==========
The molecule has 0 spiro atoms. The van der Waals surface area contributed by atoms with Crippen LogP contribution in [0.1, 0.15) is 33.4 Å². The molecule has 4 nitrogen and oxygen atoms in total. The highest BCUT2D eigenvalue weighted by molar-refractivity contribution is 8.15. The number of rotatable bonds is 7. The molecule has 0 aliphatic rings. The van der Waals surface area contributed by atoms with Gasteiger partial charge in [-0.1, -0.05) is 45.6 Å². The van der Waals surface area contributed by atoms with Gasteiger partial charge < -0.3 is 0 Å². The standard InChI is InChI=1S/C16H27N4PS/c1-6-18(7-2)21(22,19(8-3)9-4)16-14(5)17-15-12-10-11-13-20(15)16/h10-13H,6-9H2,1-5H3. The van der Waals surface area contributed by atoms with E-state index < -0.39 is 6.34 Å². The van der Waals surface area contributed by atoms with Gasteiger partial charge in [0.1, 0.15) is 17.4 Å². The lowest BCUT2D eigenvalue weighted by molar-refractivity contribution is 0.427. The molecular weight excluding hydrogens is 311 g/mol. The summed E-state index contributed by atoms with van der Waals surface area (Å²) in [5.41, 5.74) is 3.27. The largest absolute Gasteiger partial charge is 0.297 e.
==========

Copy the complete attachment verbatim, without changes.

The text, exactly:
The molecule has 0 spiro atoms. The van der Waals surface area contributed by atoms with Crippen LogP contribution in [0.1, 0.15) is 33.4 Å². The molecule has 4 nitrogen and oxygen atoms in total. The highest BCUT2D eigenvalue weighted by molar-refractivity contribution is 8.15. The number of rotatable bonds is 7. The molecule has 0 aliphatic rings. The van der Waals surface area contributed by atoms with Gasteiger partial charge in [-0.1, -0.05) is 45.6 Å². The van der Waals surface area contributed by atoms with Gasteiger partial charge < -0.3 is 0 Å². The standard InChI is InChI=1S/C16H27N4PS/c1-6-18(7-2)21(22,19(8-3)9-4)16-14(5)17-15-12-10-11-13-20(15)16/h10-13H,6-9H2,1-5H3. The van der Waals surface area contributed by atoms with E-state index < -0.39 is 6.34 Å². The van der Waals surface area contributed by atoms with Gasteiger partial charge in [0.1, 0.15) is 17.4 Å². The lowest BCUT2D eigenvalue weighted by molar-refractivity contribution is 0.427. The molecular weight excluding hydrogens is 311 g/mol. The summed E-state index contributed by atoms with van der Waals surface area (Å²) in [5.41, 5.74) is 3.27. The largest absolute Gasteiger partial charge is 0.297 e.